The Rupert River is at the 51st parallel, and anything above it is exclusive Cree Territory, and a Cree guide is mandatory. The mouth of this legendary river is a maze of huge boulders, some visible above the surface and some not. Dave worked the boat slowly among the boulders, and I worked the area with my fly rod. My black Woolly Bugger produced more brook trout up to four pounds than any other fly in my box. Dave’s explanation was simple. “The black Woolly Bugger works best because it is black, and everything trout eat here is black.”
I caught many brookies by blind casting to the boulders, but I also caught several by trolling in and around these huge rocks, occasionally twitching the Woolly Bugger. I tried some dry flies, but this big water wasn’t really conducive to dry fly fishing. We saved a couple of brookies for lunch. The bright red flesh of these native brookies is something I don’t see too often in New Jersey, where I live. We found a small beach with a broken-down lean-to, and Dave broke out the traditional skillets and started to cut up onions and potatoes. The red flesh of these native brookies was a rare lunch treat.
The sun disappeared, and it was starting to drizzle. I started to wonder about that long run back to camp. We cleaned up our campsite and headed for some bays east of the mouth of the river. We continued to catch pike and walleyes in nearly every bay, but I kept watching the cloud and the winds. I knew it wouldn’t be a comfortable ride back to camp.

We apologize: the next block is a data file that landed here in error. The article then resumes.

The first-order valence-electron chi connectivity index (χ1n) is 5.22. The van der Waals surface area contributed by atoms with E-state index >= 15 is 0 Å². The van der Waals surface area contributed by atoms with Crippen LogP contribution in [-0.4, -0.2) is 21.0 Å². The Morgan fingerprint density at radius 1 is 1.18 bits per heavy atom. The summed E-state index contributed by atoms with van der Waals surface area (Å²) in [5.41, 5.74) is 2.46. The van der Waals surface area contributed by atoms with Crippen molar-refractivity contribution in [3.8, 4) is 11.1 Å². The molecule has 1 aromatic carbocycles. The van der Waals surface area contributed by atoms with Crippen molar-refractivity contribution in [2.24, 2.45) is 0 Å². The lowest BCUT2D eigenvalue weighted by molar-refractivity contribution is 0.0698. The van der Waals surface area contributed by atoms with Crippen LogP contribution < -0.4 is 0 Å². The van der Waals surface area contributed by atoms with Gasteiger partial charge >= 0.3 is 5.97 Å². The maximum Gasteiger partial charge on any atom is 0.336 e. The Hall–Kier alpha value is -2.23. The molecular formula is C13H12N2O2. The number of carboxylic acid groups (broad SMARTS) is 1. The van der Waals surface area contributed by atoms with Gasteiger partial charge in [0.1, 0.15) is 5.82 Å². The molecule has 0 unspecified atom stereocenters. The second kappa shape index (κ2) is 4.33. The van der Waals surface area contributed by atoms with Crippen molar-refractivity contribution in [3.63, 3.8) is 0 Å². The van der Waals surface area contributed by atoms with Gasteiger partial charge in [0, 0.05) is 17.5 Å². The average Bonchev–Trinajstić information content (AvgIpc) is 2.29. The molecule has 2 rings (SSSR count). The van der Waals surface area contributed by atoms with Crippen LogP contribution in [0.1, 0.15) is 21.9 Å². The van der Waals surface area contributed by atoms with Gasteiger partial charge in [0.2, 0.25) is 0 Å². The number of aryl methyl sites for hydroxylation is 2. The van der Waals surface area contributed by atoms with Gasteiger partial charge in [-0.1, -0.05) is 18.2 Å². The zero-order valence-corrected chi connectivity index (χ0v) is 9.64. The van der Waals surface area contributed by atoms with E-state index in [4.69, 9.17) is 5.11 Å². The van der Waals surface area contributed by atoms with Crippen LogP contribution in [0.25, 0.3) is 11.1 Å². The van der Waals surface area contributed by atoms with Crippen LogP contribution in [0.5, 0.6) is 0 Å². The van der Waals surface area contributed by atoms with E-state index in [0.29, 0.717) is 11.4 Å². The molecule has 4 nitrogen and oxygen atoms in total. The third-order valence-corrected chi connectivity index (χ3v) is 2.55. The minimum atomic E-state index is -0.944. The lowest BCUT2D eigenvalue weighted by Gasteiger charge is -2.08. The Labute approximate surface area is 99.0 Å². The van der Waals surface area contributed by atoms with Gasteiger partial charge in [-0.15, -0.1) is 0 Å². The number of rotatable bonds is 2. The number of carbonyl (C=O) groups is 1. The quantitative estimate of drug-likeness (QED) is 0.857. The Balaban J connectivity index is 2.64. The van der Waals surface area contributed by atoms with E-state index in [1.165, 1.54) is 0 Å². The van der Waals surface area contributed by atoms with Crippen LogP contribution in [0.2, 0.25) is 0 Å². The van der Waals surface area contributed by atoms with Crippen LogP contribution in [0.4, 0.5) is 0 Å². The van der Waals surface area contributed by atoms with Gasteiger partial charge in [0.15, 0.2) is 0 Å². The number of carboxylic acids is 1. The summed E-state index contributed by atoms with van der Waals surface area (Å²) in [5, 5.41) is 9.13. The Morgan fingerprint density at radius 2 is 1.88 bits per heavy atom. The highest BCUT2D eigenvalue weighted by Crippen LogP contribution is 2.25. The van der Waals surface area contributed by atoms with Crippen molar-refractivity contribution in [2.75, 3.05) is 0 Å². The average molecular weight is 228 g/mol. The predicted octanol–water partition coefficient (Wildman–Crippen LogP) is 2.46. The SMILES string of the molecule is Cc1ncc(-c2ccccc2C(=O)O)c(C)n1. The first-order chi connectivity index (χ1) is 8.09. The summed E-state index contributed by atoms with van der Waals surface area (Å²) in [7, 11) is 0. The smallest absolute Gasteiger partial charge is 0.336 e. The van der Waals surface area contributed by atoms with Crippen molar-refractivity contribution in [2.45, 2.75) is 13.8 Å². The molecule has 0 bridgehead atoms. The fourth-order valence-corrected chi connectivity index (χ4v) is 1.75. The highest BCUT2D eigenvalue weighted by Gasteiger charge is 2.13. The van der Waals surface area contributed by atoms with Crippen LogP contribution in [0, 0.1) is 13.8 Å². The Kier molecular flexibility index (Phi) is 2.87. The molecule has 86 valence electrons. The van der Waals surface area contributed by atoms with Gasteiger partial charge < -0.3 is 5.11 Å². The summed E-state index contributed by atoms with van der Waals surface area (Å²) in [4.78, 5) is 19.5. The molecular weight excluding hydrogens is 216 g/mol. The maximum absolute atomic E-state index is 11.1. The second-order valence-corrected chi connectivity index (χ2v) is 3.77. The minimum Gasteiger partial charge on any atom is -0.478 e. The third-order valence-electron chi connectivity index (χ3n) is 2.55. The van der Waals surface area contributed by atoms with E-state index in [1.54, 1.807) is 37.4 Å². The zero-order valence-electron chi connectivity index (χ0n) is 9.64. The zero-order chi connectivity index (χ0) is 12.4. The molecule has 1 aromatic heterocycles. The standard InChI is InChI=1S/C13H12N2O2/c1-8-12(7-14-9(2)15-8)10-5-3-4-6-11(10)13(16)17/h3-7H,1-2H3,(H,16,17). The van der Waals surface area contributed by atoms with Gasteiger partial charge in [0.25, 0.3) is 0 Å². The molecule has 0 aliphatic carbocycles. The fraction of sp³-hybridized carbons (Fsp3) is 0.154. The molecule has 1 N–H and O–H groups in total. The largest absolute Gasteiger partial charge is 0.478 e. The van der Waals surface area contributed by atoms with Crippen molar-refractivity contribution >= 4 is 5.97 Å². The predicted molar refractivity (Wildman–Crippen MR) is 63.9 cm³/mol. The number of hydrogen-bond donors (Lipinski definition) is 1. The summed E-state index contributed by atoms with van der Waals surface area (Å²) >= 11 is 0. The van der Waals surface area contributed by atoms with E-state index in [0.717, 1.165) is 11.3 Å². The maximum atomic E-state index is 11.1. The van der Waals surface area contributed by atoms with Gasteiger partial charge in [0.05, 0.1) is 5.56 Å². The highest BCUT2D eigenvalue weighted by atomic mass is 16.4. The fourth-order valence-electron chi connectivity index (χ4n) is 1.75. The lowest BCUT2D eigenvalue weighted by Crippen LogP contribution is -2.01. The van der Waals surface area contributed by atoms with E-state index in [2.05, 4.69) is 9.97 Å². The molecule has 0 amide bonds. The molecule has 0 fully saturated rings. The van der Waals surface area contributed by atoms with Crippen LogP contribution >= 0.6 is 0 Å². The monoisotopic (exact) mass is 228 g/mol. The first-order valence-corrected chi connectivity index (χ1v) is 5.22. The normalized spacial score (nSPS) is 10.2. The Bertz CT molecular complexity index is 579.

Not only did we have to try to beat the storm back to camp, we still had to cross the big lake. With one stopover at a trapper’s cabin to sit our a heavy downpour, we started across the width of the lake. I wasn’t concerned until our visibility dropped to a half-mile or so in the rain, and the wind started to kick up five-foot seas. At one point, when we were out of sight of any island or land, I noticed that David did not have a compass on the boat. As one accustomed to compasses and GPS units on boats, I really started to worry, especially when Joey said, “Grandpa, I can’t see land.”
Dave must have noticed the worry on my face and said, “You OK?”
I replied, “Yes, I’m OK.
Dave answered, “You OK, I’m OK.”
Then I asked him how he could navigate out of sight of land with no compass in a heavy overcast sunless sky. His reply was classic Cree. “I watch the wind and the waves,” he explained, “and how fast the clouds move.”
It was a two-hour backbreaking run back to camp. It was a great adventure-filled day for my grandson and me. We will never forget the memory of his big pike and the wild ride with one of the most knowledgeable guides I have ever met. I built a fire in our cabin that night, and Joey drank a couple of cups of hot chocolate to warm up.
I sipped a few fingers of something a lot stronger.
There’s a reason the fishing is exceptional Mistassini Lake. The lake is 110 miles long and 26 miles wide, and we only saw two or three boats each day. They were also guests at Osprey Camp. But there’s more to Mistassini than great fishing for big pike and fly fishing for trophy brook trout. Living, fishing, eating, and cooking with the Crees gave me an insight into a culture that must truly be admired. The experience will go a long way for my grandson, Joey, to mold him into a man with a unique sensitivity and awareness of our wilderness woods and waters.